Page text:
The Queen regent looks at him questioningly. “What do you mean by that Lord Edmund?”
Edmund hesitates for a moment, not sure just how much he should say, before deciding that telling the truth is better than half truths. “Bishop Beck might have been unpopular during the Siege of Durham Your Majesty, but he remained true to his oath to the King. That is something the people of Durham have not forgotten, furthermore, he has interceded more than once on their behalf against their new lord. He has their gratitude, now more so than ever. Furthermore, he has influence throughout the north. The people look to him for guidance, especially in dealing with the savages who try to rule them.”
“So do you believe then, that he is trying to gain support from the lower levels of society, before working his way up?” the Queen Regent asks hopefully.
Edmund hesitates, he does not want to give the woman false hope, but he does think that that is what Beck is doing and so he nods. “I think so Your Majesty. And if the reports I gave you are anything to go by, I think it is working. Beck is a smart man Your Majesty, we would do well to trust him and ensure that when the time comes we are prepared.”
The Queen Regent nods. “That makes sense my Lord Edmund. I want you to keep a close eye on that situation, and report to me or this council, what you find out. And if there are any developments.”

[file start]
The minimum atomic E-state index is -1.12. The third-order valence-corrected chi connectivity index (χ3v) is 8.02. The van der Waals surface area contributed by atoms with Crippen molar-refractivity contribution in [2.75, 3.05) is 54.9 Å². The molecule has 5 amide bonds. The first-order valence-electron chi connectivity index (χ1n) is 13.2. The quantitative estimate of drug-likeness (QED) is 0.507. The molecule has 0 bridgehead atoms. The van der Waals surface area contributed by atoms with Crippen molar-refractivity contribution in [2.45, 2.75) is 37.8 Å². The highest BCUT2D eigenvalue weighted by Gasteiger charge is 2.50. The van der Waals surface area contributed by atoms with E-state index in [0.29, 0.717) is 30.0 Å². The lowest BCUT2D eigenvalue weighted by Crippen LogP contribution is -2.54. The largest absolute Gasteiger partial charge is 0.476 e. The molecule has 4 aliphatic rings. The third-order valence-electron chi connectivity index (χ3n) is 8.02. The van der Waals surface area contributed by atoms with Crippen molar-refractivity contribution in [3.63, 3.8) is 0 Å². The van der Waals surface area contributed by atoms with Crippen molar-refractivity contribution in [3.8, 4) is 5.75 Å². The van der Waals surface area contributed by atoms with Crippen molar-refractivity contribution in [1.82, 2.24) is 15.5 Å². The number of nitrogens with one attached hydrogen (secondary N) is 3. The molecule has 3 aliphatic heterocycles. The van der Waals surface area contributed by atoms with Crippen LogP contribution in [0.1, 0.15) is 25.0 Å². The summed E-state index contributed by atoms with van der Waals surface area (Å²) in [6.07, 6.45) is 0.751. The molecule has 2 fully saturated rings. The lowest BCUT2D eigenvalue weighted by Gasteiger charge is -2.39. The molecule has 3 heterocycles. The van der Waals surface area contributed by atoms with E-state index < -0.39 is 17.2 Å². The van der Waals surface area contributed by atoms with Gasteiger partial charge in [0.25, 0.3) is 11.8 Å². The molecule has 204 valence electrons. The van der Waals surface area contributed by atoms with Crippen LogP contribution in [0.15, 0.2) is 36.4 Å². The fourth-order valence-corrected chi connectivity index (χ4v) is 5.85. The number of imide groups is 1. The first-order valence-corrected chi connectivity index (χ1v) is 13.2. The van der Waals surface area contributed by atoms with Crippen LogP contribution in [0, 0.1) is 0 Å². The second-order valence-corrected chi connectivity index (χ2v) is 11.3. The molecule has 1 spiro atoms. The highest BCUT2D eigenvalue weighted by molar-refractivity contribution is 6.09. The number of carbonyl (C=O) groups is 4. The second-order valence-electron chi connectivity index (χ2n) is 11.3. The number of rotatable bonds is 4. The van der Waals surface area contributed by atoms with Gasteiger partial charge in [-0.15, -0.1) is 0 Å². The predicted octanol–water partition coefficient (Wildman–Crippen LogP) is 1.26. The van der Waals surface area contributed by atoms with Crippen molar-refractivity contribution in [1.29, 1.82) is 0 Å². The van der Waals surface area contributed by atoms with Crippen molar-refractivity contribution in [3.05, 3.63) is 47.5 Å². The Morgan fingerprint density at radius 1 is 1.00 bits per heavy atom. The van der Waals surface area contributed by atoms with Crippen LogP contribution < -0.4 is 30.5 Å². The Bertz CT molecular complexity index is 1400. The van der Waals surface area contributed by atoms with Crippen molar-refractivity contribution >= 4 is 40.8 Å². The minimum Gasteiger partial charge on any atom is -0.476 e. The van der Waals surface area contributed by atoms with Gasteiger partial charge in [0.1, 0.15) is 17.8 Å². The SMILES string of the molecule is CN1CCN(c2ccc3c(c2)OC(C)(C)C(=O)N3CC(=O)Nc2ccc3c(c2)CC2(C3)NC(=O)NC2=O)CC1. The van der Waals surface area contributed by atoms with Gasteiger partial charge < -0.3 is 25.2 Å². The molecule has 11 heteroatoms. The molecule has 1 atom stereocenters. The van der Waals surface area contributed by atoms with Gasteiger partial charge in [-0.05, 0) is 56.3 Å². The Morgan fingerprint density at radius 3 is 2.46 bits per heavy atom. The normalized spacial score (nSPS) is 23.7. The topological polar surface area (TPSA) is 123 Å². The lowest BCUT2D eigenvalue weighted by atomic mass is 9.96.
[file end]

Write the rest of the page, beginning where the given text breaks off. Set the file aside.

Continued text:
“Of course.” Edmund replies.
There is a brief pause, and then the Queen Regent turns to Cressingham and asks him. “What word is coming from Gascony? How are Earl Lancaster and the forces there doing?”
Cressingham is a man whom Edmund dislikes on principle, he is useful and good at what he does, but he seems more like a rat, than a true man, and that has never sat well with Edmund. The man’s voice is wheezy when he replies. “They are holding strong Your Highness. They are holding strong at Bordeaux, and are planning on moving out once the snows have settled and the weather has calmed. King Philippe is trailing on his last legs, the loss of Burgundy truly harmed him. His nobles believe he is not as capable as they thought he would be.”
“So it has become a case of forcing Philippe to make a mistake before they move forward then?” Henry De Bohun, regent and acting Lord High Constable asks. “How very cautious of Earl Lancaster.”